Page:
A searching man, a desperate widow; can they find love?
As Caleb struggles through some inner battles, he secretly starts a correspondence with a widow and her daughter. Their unabashed faith in God convicts him and increases his inner struggles, but he keeps writing anyway.
Unable to find a steady job, Maggie places an advertisement to become a mail-order bride. Her daughter, Rachel, is her motivation and encouragement, but if Maggie doesn’t find a job or husband soon, Rachel might not survive through the next year.
Can Caleb learn to trust God despite his past? Can Maggie and Rachel hold onto their faith despite all their trials? What will happen when they meet in person?
In This Series...
The day started out as usual. Rachel, Maggie, and Duncan ate their breakfast together and Maggie packed a lunch for her daughter and husband. Duncan and Rachel walked together until they reached the schoolyard where Duncan left her while he went to his job.
Everything was normal at school until just before lunch. The only thing slightly unusual was a feeling of something uncomfortable settling in the pit of Rachel’s stomach. She tried to shake it off as she recited her history and arithmetic lessons and read a portion in her reader while the younger classes took the attention of the teacher.
Just before noon, Pastor Crawford came in and asked to talk to Rachel alone. He stepped outside and waited for her. When she came out, she had a concerned look on her face and closed the door slowly.
Pastor Crawford sat on the bottom step of the schoolhouse and patted the step next to him. Rachel came and sat on the step above him.
Pastor Crawford cleared his throat and looked up at the girl. “Rachel, your father was hurt very badly this morning shortly after he got to work. Your mother asked me to bring you home right away. She isn’t sure he will live very long.”
Rachel’s eyes went wide. Her daddy was hurt and possibly dying? It couldn’t be true! Rachel searched Pastor Crawford’s face and she knew it had to be true. Without thinking about anything else, she jumped up and raced through the schoolyard and turned onto the boardwalk toward home without noticing the shout from the pastor telling her to wait for him.
Rachel ran all the way home until she got to the front door of her house. Then, and only then, did she stop. She was eight years old and had opened doors hundreds of times, but suddenly she couldn’t remember how to open one.
God help me! Rachel cried out in a silent prayer. She desperately searched her brain for some memory of this wooden barrier keeping her from her possibly dying daddy. As she tried to remember, it opened. Her mum stood on the other side, holding the door open and staring at Rachel with sightless eyes. Rachel stared back, unblinking. They stood that way for a full minute before Rachel slipped past her and went to the bedroom.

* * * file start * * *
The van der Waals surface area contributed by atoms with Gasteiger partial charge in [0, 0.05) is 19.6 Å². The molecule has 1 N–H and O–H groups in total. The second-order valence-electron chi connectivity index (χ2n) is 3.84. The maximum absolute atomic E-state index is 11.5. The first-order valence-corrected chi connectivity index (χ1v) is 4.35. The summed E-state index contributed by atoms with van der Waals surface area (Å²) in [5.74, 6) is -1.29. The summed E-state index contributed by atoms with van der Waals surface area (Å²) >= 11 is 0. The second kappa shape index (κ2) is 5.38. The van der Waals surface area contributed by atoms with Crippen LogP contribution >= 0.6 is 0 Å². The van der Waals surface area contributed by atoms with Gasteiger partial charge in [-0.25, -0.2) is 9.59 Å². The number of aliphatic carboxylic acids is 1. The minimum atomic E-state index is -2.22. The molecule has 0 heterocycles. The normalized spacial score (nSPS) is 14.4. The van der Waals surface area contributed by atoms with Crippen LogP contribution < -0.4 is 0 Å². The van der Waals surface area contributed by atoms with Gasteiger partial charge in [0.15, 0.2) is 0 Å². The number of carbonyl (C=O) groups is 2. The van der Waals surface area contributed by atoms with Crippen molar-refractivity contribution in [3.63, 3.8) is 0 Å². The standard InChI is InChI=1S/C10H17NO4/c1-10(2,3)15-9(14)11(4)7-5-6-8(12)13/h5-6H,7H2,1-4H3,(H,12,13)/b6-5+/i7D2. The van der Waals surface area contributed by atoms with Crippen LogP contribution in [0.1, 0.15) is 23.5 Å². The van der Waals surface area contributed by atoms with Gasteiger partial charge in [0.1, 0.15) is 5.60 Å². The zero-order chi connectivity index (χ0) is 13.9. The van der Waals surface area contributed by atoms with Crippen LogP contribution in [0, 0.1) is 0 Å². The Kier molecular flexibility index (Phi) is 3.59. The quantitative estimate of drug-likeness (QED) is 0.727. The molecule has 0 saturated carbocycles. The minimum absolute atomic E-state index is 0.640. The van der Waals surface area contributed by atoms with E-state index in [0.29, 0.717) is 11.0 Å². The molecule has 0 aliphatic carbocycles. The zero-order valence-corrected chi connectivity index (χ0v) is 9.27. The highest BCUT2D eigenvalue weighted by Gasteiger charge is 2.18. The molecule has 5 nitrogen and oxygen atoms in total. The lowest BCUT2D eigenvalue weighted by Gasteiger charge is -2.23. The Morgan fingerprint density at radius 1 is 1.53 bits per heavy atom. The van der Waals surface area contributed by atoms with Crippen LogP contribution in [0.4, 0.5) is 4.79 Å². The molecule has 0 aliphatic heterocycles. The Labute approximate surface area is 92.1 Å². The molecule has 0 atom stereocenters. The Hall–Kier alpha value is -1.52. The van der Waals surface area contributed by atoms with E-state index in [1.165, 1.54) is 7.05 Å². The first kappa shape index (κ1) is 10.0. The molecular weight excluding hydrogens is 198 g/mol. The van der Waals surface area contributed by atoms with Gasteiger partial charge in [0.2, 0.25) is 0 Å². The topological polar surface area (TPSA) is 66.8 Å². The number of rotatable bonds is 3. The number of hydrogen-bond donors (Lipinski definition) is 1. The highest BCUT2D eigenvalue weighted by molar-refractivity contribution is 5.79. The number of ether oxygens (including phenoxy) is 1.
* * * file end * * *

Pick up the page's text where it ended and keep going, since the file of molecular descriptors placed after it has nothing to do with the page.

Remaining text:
When she entered the room, she saw her daddy lying motionless on the large four-poster bed he had made as a wedding present for her mum. Rachel stood in the doorway thinking about how much she had always loved the bed, but today, it seemed to make her dad seem much too small. A sob caught in her throat and it must have been just enough to catch his attention. Duncan’s head turned her way and he crooked a finger, beckoning Rachel to come nearer.
Rachel’s feet glided forward without her telling them to. When she reached him, Duncan laid his left palm up on the bed and Rachel automatically put her right hand into his and he gave her hand a weak squeeze.
“Baby Girl,” he said in a hoarse voice. “Oh, Baby Girl, I’m so sorry. Remember, I’ve always loved you and always will.”
Rachel nodded as the tears that had been threatening started to stream down her cheeks.
“Trust in God. No matter what,” Duncan whispered. “No matter how hard it is, always trust in God.”
“Yes, Daddy, I will,” Rachel promised. Deep down, she knew she would. She knew she really would trust God. Somehow, some way.
Duncan’s eyes drifted closed and his grip on her hand relaxed.
Over the next two days, Maggie and Rachel stayed by his bedside. Duncan drifted in and out of sleep. The doctor could give them little hope. There was nothing he could do and nothing they could do except pray.
During one of the times Duncan was awake, he told them what had happened. He had been up on the roof of a house, putting planks over the roof beams, and lost his balance, falling straight to the ground. There was nothing to cushion his fall onto the wooden floor. The doctor said the fall had broken his back and he was lucky to be alive at all.
Before he died, Duncan talked to his two ladies. “God will take care of both of you.” He looked into Maggie’s face with a tender expression and stroked her disheveled hair before turning his eyes to Rachel. He put his hand in hers. “God will take care of you both.” When he finished, he quietly slipped from them and toward his Savior.
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